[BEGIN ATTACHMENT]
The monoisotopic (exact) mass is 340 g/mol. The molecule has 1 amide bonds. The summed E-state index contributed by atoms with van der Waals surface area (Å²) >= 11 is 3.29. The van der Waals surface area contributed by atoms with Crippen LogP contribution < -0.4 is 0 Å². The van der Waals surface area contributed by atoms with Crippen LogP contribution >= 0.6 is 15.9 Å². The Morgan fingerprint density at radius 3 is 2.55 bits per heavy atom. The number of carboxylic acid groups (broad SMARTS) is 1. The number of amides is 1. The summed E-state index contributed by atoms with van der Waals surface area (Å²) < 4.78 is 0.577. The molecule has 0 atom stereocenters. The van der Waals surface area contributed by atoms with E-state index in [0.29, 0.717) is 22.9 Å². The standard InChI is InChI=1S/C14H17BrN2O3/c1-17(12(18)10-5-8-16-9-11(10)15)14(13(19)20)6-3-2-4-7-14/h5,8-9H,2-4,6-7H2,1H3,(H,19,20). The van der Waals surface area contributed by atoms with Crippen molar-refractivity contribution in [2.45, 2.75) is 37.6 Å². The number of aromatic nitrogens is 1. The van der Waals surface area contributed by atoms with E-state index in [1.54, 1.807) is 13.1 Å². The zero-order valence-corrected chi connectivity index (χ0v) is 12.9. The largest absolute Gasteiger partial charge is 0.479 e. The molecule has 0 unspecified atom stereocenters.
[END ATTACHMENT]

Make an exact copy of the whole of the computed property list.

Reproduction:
The monoisotopic (exact) mass is 340 g/mol. The molecule has 1 amide bonds. The summed E-state index contributed by atoms with van der Waals surface area (Å²) >= 11 is 3.29. The van der Waals surface area contributed by atoms with Crippen LogP contribution < -0.4 is 0 Å². The van der Waals surface area contributed by atoms with Crippen LogP contribution >= 0.6 is 15.9 Å². The Morgan fingerprint density at radius 3 is 2.55 bits per heavy atom. The number of carboxylic acid groups (broad SMARTS) is 1. The number of amides is 1. The summed E-state index contributed by atoms with van der Waals surface area (Å²) < 4.78 is 0.577. The molecule has 0 atom stereocenters. The van der Waals surface area contributed by atoms with E-state index in [0.29, 0.717) is 22.9 Å². The standard InChI is InChI=1S/C14H17BrN2O3/c1-17(12(18)10-5-8-16-9-11(10)15)14(13(19)20)6-3-2-4-7-14/h5,8-9H,2-4,6-7H2,1H3,(H,19,20). The van der Waals surface area contributed by atoms with Crippen molar-refractivity contribution in [2.45, 2.75) is 37.6 Å². The number of aromatic nitrogens is 1. The van der Waals surface area contributed by atoms with E-state index in [1.54, 1.807) is 13.1 Å². The zero-order valence-corrected chi connectivity index (χ0v) is 12.9. The largest absolute Gasteiger partial charge is 0.479 e. The molecule has 0 unspecified atom stereocenters.